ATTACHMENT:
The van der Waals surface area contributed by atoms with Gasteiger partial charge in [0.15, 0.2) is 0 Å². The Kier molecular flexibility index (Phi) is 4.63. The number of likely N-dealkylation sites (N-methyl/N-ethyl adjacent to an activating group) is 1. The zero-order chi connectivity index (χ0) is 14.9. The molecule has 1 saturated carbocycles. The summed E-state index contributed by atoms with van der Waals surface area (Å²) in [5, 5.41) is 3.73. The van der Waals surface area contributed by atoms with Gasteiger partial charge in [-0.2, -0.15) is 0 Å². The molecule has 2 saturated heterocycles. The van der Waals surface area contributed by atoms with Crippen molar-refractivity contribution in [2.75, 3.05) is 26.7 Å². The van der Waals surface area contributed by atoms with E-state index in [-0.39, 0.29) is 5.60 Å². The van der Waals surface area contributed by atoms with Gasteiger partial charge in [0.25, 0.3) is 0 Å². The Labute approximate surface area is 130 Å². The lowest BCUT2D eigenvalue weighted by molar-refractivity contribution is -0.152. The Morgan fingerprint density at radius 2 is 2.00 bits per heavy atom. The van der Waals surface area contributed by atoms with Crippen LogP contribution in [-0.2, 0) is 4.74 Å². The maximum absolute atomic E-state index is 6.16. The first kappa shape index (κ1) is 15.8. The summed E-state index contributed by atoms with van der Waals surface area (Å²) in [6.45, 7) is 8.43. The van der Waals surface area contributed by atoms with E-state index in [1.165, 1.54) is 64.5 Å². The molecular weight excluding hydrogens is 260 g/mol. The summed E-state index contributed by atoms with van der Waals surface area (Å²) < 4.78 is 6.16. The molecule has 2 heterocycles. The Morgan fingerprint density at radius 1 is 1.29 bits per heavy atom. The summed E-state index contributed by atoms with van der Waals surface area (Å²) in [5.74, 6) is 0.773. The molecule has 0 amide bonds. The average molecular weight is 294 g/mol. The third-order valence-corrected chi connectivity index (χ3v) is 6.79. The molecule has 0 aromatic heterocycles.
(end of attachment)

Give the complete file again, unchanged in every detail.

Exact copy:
The van der Waals surface area contributed by atoms with Gasteiger partial charge in [0.15, 0.2) is 0 Å². The Kier molecular flexibility index (Phi) is 4.63. The number of likely N-dealkylation sites (N-methyl/N-ethyl adjacent to an activating group) is 1. The zero-order chi connectivity index (χ0) is 14.9. The molecule has 1 saturated carbocycles. The summed E-state index contributed by atoms with van der Waals surface area (Å²) in [5, 5.41) is 3.73. The van der Waals surface area contributed by atoms with Gasteiger partial charge in [-0.2, -0.15) is 0 Å². The molecule has 2 saturated heterocycles. The van der Waals surface area contributed by atoms with Crippen molar-refractivity contribution in [2.75, 3.05) is 26.7 Å². The van der Waals surface area contributed by atoms with E-state index in [-0.39, 0.29) is 5.60 Å². The van der Waals surface area contributed by atoms with Gasteiger partial charge in [0.25, 0.3) is 0 Å². The Labute approximate surface area is 130 Å². The lowest BCUT2D eigenvalue weighted by molar-refractivity contribution is -0.152. The Morgan fingerprint density at radius 2 is 2.00 bits per heavy atom. The van der Waals surface area contributed by atoms with Crippen LogP contribution in [-0.2, 0) is 4.74 Å². The maximum absolute atomic E-state index is 6.16. The first kappa shape index (κ1) is 15.8. The summed E-state index contributed by atoms with van der Waals surface area (Å²) in [6.45, 7) is 8.43. The van der Waals surface area contributed by atoms with E-state index in [1.165, 1.54) is 64.5 Å². The molecular weight excluding hydrogens is 260 g/mol. The summed E-state index contributed by atoms with van der Waals surface area (Å²) < 4.78 is 6.16. The molecule has 2 heterocycles. The Morgan fingerprint density at radius 1 is 1.29 bits per heavy atom. The summed E-state index contributed by atoms with van der Waals surface area (Å²) in [5.74, 6) is 0.773. The molecule has 0 amide bonds. The average molecular weight is 294 g/mol. The third-order valence-corrected chi connectivity index (χ3v) is 6.79. The molecule has 0 aromatic heterocycles.